Hollyhill Hummingbird Sustainable Farm has tours!
Looking through our pictures and reading our text may be helpful, but walking around our Farm, freely asking questions and actually getting your hands on things is another thing all together. Your tour will last between a half hour and a full hour, depending on how many questions you ask and how long you want to talk about particular parts of the farm. As an educational bonus; you and your group will be invited to take part in a seasonally based farm activity. For example, here are some kids who came with an Engineer from Tesla Motors helping out by planting seeds:
To skip past the Tour Highlights and find out how to schedule your visit, click here
Each Chicken was held, one at a time, everyday from her first day of life, until she was two weeks old. Then they were held weekly for health inspections until 6 months of age. All this holding helped move them out of their bedding for cleaning, but it also bonded them with humans. We occasionally had kids help us move the chickens, furthering their bond with all sizes of humans. Our chickens don’t mind kids or adults holding them.
Our Biodynamic Veggie Garden:
The chicken manure is caught using local straw. The straw is then composted next to the coop along with excess spent grain from the Home Brewery. This is the food for our veggie garden. Good farmers grow good vegetables. Great farmers grow great soil!
Besides learning our methods of soil improvement you will see how we pair up companion plants to fight pests. For instance: If you plant members of the allium family (onions, garlic, chives…) around your plants that aphids and carrot flies like, you may trick the pests and get a sweet harvest of both the crop and the allium. We like to space our onions through our carrots to allow each onion to swell while the carrots catch the wasted light, getting thinned as they grow.
Lastly, you will see first hand an eight year crop rotation (count the 8 boxes in the photo on the right!). Each box was built with identical specs, and every winter we switch the crops to a new location of the garden. Like a shell game, we move the crops so new pest babies born in the spring will not be right next to their parents’ favorite food. Lastly, crop rotation helps plants live symbiotically over time. What one plant takes from the soil, another gives. Some give using further symbiosis, like the legume family (peas, beans, peanuts…) their roots team up with local bacteria to leave the ground with more nitrogen than it started!
Our Home Brewery:
The home brewing process takes about 6 hours of time during the actual brew day and then it takes weeks or months before the brew is ready to drink.
We may not be brewing on the day of your visit; however, we will have the equipment setup, the fermenters filled with wort/beer and a keg or two of the bubbly itself.
The new orchard was planted in January of 2012. There were 24 different varieties of trees selected. While focus was always on taste test winners, consideration was used to stagger harvests and have a few long term storage fruits. The more drought tolerant trees up on the knoll, like the almonds, have a trail planned to be finished by spring along with a picnic area for Elephants. Update: The trail through the orchard was finished ahead of schedule (December 2012) and was documented by a photographer from the San Jose Mercury News. Now that we have a trail up, you will be able to look at each tree close up!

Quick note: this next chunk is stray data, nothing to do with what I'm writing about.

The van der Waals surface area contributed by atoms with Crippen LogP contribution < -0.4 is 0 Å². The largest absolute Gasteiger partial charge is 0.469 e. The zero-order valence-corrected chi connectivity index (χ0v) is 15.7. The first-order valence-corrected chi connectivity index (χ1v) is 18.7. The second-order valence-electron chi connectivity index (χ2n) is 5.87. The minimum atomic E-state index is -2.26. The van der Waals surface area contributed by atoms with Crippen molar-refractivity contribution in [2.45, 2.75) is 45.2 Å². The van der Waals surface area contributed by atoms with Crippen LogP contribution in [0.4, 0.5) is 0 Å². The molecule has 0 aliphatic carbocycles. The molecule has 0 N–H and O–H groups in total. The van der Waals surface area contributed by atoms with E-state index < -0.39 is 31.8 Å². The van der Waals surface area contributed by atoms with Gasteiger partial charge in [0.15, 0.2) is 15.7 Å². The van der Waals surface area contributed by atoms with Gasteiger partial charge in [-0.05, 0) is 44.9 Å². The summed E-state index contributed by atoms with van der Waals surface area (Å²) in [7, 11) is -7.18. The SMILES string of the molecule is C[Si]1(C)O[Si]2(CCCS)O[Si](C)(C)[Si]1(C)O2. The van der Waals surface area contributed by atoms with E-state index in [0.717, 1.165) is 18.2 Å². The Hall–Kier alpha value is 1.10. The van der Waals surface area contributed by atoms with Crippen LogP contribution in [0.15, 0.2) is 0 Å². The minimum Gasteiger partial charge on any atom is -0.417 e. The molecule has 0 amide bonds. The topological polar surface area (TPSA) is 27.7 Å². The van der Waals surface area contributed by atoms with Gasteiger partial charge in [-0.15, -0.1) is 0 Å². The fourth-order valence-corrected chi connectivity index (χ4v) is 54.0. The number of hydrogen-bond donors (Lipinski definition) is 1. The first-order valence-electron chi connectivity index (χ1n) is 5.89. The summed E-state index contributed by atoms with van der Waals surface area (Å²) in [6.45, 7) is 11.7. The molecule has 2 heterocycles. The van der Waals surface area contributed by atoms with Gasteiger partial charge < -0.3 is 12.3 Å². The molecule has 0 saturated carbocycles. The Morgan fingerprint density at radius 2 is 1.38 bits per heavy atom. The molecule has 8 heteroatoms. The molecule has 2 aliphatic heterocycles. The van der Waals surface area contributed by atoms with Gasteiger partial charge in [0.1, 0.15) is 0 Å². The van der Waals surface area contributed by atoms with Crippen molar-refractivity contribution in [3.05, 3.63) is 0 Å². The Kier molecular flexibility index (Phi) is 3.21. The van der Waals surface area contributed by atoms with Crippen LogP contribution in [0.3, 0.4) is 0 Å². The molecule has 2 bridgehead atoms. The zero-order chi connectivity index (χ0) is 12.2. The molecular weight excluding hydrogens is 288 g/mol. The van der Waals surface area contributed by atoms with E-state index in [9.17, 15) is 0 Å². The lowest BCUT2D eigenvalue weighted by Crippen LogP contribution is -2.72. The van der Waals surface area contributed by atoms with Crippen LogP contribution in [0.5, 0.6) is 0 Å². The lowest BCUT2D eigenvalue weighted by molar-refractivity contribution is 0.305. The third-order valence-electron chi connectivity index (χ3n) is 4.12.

The other side of the knoll is home to our Hop Yard…
Our Hop Yard (Now open for viewing from above and below!):
Hops are a perennial plant that regrows from a rhizome (root that stores energy like a potato) each year. If you come in the spring you will see a little plant like on the left. Summer has long vines growing over a rope. August we harvest flowers for brewing. September – Spring, you will see last years vines.
To use all the space we can, we are utilizing very steep terrain for their growth; therefore, only allow authorized volunteers with good boots are allowed to visit the vines up close.
This is a picture of one of our hops varieties (Cascade) as a baby. If anybody is wondering why it looks like another plant, you are probably thinking of hops’ nearest relative, another plant Michael Pollan talks about in his book, Botany of Desire.
*We meet new people by reservation only*
How to make a reservation for your groups’ guided Tour:
Overview of steps:
Step 1 – Email us at firstname.lastname@example.org to request a Farm Tour
Step 2 – Confirm with a suggested donation
Step 3 – Fill out the online waiver (no trees were harmed or killed in the making of this waiver)
Residents of Saratoga/Cupertino, Fremont Older Park has several entrances from your city. It is probably faster to ride your bike or horse on over. Even walking or jogging through the park is very possible.
Step 1) Email us at email@example.com
Please include the following things in your email to make scheduling easier:
A) Number of people in group – We suggest a donation of $4 per person.
B) Date and time you prefer – We are open on the 1st and 3rd Saturdays of the month for Farm Tours and Farm to Picnics. Please tell us if you prefer mornings or afternoons.
C) Mode of transportation – We suggest a $10 donation for parking a gas powered car. To promote sustainability we do not suggest any donation for parking if you come via full electric vehicle, bikes, horseback, or by foot!
We suggest a donation of $4 per person + $10 for a gas powered car. We prefer you come via full electric vehicle, bikes, horseback, or by foot!
Donations may be made through Paypal or Cash on the day of the Farm Tour.
Step 3) You and each member in your group must fill out our online Waiver before you come for your visit. Click here for the Waiver. You and your group may fill this form out before Step 2 if you like.
We look forward to the chance to share our farming methods with you!